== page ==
Annie Thorn is a sophomore history major from Kalamazoo, Michigan and our intern here at The Way of Improvement Leads Home. As part of her internship she is writing a weekly column titled “Out of the Zoo.” It focuses on life as a history major at a small liberal arts college. In this dispatch, Annie reflects on her viewing of a the documentary American Gospel. –JF
I spent a portion of my Saturday last week watching American Gospel: In Christ Alone in the lounge juxtaposed between Miller, Grantham, and Hess residences. The said lounge is affectionately named “the fishbowl” by Messiah students because of its’ floor-to-ceiling windows. I heard about American Gospel over the summer when my old youth pastor Kenneth Price shared his admiration of it on Facebook (read more about Kenneth’s impact on my life in one of my previous blog posts). I had been meaning to watch the documentary since then, so when one of my house-mates told me she was planning to watch it one afternoon, I opted to join her.
I could go on and on about all the points American Gospel argues, but I’ll let you watch the two and a half hour documentary on your own time. As for me though, I’m glad I remembered to bring my journal because I ended up with four and a half pages of notes. The film primarily takes a shot at the American prosperity gospel–a movement with figureheads like Joel Osteen, Benny Hinn and Todd White who espouse the false doctrine that faith in Jesus will always result in an easy life full of blessings and miraculous healing. It calls such doctrine dangerous and false. If you don’t agree, please take it up with Ray Comfort or Matt Chandler or one of the documentary’s many contributors, not with me.
American Gospel emphasizes the reality that when we come to faith, while we may get to witness miraculous healing or experience prosperity, what we are really called to do is to suffer, endure trials, die to ourselves, and to take up our crosses and follow Jesus.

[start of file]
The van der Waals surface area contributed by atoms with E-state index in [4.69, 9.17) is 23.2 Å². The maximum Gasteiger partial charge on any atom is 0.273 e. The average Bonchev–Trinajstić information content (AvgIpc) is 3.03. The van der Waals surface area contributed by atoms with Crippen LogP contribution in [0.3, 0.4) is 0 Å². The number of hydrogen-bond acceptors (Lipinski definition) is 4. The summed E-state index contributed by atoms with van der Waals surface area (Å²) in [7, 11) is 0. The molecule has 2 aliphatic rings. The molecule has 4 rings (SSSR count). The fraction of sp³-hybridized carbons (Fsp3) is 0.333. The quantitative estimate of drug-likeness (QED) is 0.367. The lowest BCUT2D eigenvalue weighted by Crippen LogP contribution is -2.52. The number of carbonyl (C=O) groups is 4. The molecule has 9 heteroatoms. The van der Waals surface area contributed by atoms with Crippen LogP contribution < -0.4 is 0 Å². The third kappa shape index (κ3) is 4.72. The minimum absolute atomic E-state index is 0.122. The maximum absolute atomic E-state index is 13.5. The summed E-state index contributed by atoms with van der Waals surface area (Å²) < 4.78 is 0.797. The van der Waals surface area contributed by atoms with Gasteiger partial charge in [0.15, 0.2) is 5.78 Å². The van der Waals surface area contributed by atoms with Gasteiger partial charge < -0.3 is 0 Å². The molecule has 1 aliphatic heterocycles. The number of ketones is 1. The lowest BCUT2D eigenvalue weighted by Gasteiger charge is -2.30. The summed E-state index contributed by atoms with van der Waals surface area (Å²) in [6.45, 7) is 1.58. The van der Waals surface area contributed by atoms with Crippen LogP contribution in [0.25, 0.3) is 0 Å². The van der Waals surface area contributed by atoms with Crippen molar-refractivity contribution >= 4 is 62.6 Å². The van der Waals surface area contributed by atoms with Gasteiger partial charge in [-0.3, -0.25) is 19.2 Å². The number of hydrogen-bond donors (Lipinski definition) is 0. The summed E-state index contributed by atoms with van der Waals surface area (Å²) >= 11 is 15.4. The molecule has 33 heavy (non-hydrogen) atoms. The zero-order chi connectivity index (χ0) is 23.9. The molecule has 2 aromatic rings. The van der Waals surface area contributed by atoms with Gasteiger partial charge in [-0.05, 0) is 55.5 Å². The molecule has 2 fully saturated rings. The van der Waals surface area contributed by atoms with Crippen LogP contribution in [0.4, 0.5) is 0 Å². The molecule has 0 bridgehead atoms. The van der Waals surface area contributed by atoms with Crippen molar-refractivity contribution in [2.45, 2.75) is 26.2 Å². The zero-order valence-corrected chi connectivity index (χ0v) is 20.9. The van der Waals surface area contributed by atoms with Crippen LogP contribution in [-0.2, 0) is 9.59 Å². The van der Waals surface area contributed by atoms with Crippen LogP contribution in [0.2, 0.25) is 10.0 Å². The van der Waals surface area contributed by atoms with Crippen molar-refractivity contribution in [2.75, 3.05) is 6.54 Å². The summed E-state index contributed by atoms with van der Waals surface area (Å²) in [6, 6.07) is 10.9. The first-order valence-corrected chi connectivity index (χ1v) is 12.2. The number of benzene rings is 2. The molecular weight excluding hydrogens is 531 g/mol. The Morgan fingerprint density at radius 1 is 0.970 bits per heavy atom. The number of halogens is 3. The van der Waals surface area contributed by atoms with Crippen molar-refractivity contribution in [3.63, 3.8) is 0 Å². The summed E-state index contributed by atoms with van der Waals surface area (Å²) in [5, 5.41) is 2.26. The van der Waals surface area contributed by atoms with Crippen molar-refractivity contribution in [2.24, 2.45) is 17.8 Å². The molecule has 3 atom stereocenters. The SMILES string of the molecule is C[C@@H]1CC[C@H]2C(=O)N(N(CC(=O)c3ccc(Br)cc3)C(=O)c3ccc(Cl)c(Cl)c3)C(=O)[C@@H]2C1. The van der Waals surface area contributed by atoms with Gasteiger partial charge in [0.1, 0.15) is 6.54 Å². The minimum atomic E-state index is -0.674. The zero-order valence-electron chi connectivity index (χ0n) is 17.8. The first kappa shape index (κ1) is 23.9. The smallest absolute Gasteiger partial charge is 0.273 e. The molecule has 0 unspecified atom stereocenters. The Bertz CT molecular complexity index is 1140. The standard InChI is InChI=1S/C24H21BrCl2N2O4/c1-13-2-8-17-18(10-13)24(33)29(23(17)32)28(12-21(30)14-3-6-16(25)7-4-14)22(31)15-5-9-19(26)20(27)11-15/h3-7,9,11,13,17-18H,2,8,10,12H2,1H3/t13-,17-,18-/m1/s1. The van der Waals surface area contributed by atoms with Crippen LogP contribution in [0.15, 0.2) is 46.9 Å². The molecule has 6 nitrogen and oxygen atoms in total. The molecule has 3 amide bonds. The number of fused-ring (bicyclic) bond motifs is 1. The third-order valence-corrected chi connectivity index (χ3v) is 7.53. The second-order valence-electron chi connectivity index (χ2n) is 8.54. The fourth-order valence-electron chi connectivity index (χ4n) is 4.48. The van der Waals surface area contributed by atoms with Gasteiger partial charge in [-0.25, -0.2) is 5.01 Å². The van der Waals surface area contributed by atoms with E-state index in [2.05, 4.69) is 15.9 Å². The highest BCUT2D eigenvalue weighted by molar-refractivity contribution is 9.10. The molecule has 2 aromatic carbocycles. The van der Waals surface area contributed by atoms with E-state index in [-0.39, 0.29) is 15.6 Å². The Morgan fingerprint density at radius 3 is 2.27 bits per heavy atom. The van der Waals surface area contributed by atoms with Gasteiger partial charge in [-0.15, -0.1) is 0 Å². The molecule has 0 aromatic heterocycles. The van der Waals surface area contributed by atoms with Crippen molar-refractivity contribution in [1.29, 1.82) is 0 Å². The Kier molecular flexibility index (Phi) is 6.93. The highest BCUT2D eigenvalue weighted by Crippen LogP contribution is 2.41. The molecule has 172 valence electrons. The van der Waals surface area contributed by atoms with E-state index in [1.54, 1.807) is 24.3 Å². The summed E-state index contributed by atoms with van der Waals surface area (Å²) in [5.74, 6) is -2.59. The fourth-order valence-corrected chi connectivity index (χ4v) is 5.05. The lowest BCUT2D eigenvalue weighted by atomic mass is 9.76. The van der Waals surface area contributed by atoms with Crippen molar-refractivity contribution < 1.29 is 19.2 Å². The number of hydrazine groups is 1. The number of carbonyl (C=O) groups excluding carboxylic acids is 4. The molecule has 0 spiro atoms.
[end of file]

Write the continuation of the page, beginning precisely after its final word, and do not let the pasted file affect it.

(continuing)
American Gospel also got me thinking about my future as a history teacher. Christians who expect following Jesus will be easy are like educators who believe their students will never talk back or forget a homework assignment. If teachers decided to start teaching because they thought it would be a painless or affluent undertaking they would have abandoned their posts long ago. Proponents of prosperity gospel are like historians who think they will always be able to construct a perfect, concise narrative every time, confidently tying up every loose end in a neat bow. Instead, the reality is that historians are to dive deep into the messiness of the past and meet challenges as they come–and they will come.
Some people believe that the right path to take is the easiest one, or the one that will fetch the most earthly wealth or happiness. They think one’s choices should be contingent on their own wants and desires. If I thought like this I wouldn’t have gone to college for a history degree, and I certainly wouldn’t be working towards a career in education. If David wanted to take the easy route he would have never faced Goliath. If the Apostle Paul shared this view his name would probably still be Saul. If Jesus decided to live an easy life he certainly wouldn’t have sacrificed himself for us on the cross. So instead of taking the easy way out, we are called to follow Christ’s example, keeping our eyes on him through every tragedy and every triumph.